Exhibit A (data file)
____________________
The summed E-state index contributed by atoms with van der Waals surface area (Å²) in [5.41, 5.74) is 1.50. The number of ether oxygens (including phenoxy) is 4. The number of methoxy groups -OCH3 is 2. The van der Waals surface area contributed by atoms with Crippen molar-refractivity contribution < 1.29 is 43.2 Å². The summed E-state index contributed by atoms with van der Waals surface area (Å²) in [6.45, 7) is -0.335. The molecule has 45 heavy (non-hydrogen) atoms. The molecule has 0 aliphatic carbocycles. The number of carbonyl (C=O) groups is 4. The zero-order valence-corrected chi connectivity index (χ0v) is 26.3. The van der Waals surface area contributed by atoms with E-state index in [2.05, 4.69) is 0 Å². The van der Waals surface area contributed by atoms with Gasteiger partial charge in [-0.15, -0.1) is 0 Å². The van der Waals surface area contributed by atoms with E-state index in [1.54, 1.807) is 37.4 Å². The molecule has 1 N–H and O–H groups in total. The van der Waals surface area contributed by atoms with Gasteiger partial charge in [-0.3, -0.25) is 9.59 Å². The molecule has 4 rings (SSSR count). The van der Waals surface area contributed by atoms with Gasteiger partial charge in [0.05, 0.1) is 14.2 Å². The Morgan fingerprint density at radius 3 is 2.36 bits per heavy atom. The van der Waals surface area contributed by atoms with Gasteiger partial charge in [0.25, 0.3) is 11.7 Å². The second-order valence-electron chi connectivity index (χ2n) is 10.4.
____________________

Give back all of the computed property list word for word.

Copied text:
The summed E-state index contributed by atoms with van der Waals surface area (Å²) in [5.41, 5.74) is 1.50. The number of ether oxygens (including phenoxy) is 4. The number of methoxy groups -OCH3 is 2. The van der Waals surface area contributed by atoms with Crippen molar-refractivity contribution < 1.29 is 43.2 Å². The summed E-state index contributed by atoms with van der Waals surface area (Å²) in [6.45, 7) is -0.335. The molecule has 45 heavy (non-hydrogen) atoms. The molecule has 0 aliphatic carbocycles. The number of carbonyl (C=O) groups is 4. The zero-order valence-corrected chi connectivity index (χ0v) is 26.3. The van der Waals surface area contributed by atoms with E-state index in [2.05, 4.69) is 0 Å². The van der Waals surface area contributed by atoms with Gasteiger partial charge in [-0.15, -0.1) is 0 Å². The van der Waals surface area contributed by atoms with E-state index in [1.54, 1.807) is 37.4 Å². The molecule has 1 N–H and O–H groups in total. The van der Waals surface area contributed by atoms with Gasteiger partial charge in [-0.3, -0.25) is 9.59 Å². The molecule has 4 rings (SSSR count). The van der Waals surface area contributed by atoms with Gasteiger partial charge in [0.05, 0.1) is 14.2 Å². The Morgan fingerprint density at radius 3 is 2.36 bits per heavy atom. The van der Waals surface area contributed by atoms with Gasteiger partial charge in [0.25, 0.3) is 11.7 Å². The second-order valence-electron chi connectivity index (χ2n) is 10.4.